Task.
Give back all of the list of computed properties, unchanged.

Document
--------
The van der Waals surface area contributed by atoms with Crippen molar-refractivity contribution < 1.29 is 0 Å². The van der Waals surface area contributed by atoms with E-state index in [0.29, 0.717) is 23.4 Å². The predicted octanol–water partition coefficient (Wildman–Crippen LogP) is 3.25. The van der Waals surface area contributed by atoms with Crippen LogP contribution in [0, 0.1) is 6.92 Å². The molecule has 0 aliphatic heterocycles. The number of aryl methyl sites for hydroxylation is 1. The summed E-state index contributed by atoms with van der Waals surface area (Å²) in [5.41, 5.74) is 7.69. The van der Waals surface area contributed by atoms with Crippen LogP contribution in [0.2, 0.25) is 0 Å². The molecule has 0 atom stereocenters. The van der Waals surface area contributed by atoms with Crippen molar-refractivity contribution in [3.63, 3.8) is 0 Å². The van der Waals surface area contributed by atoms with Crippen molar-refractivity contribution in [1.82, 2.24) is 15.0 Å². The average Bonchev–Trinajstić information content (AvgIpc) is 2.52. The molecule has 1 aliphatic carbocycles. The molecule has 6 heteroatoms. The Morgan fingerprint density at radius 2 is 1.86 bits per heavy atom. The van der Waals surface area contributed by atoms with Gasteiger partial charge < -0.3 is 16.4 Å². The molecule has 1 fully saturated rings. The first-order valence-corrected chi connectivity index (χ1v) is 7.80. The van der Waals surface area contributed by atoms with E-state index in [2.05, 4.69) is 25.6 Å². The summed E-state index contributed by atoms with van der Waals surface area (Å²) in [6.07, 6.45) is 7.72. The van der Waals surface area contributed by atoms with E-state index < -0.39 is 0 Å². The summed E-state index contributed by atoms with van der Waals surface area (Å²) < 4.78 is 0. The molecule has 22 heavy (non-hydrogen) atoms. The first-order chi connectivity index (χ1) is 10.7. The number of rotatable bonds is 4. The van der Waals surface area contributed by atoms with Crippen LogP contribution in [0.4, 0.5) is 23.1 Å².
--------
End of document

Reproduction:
The van der Waals surface area contributed by atoms with Crippen molar-refractivity contribution < 1.29 is 0 Å². The van der Waals surface area contributed by atoms with E-state index in [0.29, 0.717) is 23.4 Å². The predicted octanol–water partition coefficient (Wildman–Crippen LogP) is 3.25. The van der Waals surface area contributed by atoms with Crippen LogP contribution in [0, 0.1) is 6.92 Å². The molecule has 0 aliphatic heterocycles. The number of aryl methyl sites for hydroxylation is 1. The summed E-state index contributed by atoms with van der Waals surface area (Å²) in [5.41, 5.74) is 7.69. The van der Waals surface area contributed by atoms with Crippen LogP contribution in [0.2, 0.25) is 0 Å². The molecule has 0 atom stereocenters. The van der Waals surface area contributed by atoms with Crippen molar-refractivity contribution in [3.63, 3.8) is 0 Å². The van der Waals surface area contributed by atoms with Crippen molar-refractivity contribution in [1.82, 2.24) is 15.0 Å². The average Bonchev–Trinajstić information content (AvgIpc) is 2.52. The molecule has 1 aliphatic carbocycles. The molecule has 6 heteroatoms. The Morgan fingerprint density at radius 2 is 1.86 bits per heavy atom. The van der Waals surface area contributed by atoms with Gasteiger partial charge < -0.3 is 16.4 Å². The molecule has 1 fully saturated rings. The first-order valence-corrected chi connectivity index (χ1v) is 7.80. The van der Waals surface area contributed by atoms with E-state index in [2.05, 4.69) is 25.6 Å². The summed E-state index contributed by atoms with van der Waals surface area (Å²) in [6.07, 6.45) is 7.72. The van der Waals surface area contributed by atoms with E-state index < -0.39 is 0 Å². The summed E-state index contributed by atoms with van der Waals surface area (Å²) < 4.78 is 0. The molecule has 22 heavy (non-hydrogen) atoms. The first-order chi connectivity index (χ1) is 10.7. The number of rotatable bonds is 4. The van der Waals surface area contributed by atoms with Crippen LogP contribution in [0.4, 0.5) is 23.1 Å².